The English High Court1 exercised its discretion to sanction a restructuring plan proposed by Prezzo Investco Limited (the Company), the parent company of Prezzo Trading Limited which is the operator of an Italian casual dining chain. The plan was opposed by HMRC, which had both secondary preferential claims and unsecured claims. In sanctioning the plan, the Court exercised its discretion to cram-down HMRC's debt.
This case can be contrasted with two recent decisions in which the High Court declined to sanction proposed restructuring plans which it found to be unfair to HMRC. These decisions could be distinguished on the facts and here the Court was satisfied that the plan was "fair".
It is important to note that the Court rejected the suggestion that, as a matter of principle, a restructuring plan should not be sanctioned without the discharge of (or proper provision for) HMRC preferential liabilities incurred during the plan process.
However, the Court will remain astute to the risks that: a plan can be used as an "instrument of abuse"; and sanctioning such a plan may be construed as giving a "green light" to companies to use Part 26A to cram-down unpaid tax bills.
It is also interesting to note that the Court confirmed that, in the context of a restructuring plan, the concept of an "arrangement" does not require some form of consideration to be provided to "out of the money" creditors. This differs from a scheme of arrangement, which has traditionally been interpreted as requiring some element of "give and take" between a company and its scheme creditors.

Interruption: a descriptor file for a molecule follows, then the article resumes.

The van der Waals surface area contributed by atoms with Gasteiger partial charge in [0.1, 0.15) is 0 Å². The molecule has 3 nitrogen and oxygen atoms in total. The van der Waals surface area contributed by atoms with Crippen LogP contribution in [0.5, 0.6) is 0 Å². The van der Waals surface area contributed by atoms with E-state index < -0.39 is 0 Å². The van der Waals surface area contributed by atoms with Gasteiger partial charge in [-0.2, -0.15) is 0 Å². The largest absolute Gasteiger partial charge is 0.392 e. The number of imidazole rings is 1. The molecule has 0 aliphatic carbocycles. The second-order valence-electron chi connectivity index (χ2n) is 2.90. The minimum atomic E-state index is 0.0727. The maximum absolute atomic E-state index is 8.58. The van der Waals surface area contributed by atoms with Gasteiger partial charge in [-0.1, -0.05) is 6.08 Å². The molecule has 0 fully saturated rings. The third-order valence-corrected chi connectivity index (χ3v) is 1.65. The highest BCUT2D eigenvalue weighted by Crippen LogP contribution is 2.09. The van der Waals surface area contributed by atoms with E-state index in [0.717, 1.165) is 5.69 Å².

For creditors looking to oppose a restructuring plan (or scheme), this case is a useful reminder that it may be necessary to cross-examine the plan company's evidence on key points of contention.
The Company was in serious financial difficulty, including as a result of the Covid-19 pandemic and the impact of price increases. It did not have the benefit of third party financial support and relied on funding under secured loan notes issued to the majority of its shareholders, which it on-lent to its trading subsidiary (Prezzo Trading Limited) under a secured loan agreement. The plan sought to restructure the liabilities of both the Company and its subsidiary2, allowing the business to continue to trade. The relevant alternative was administration for both companies.
Pursuant to the terms of the proposed plan, the principal and interest due to the secured loan noteholders (being the majority of the shareholders) would remain whole. HMRC (as secondary preferential creditor) would receive a cash payment equal to the value of the floating charge assets in the relevant alternative (less the estimated costs of an administration) (given that, as a preferential creditor, HMRC only has recourse to those assets of the subsidiary not subject to the fixed charge, namely floating charge assets). Following negotiations, the proposed plan also provided for HMRC to receive an additional preferential creditor payment of £2m. There would be no return for any other plan creditor.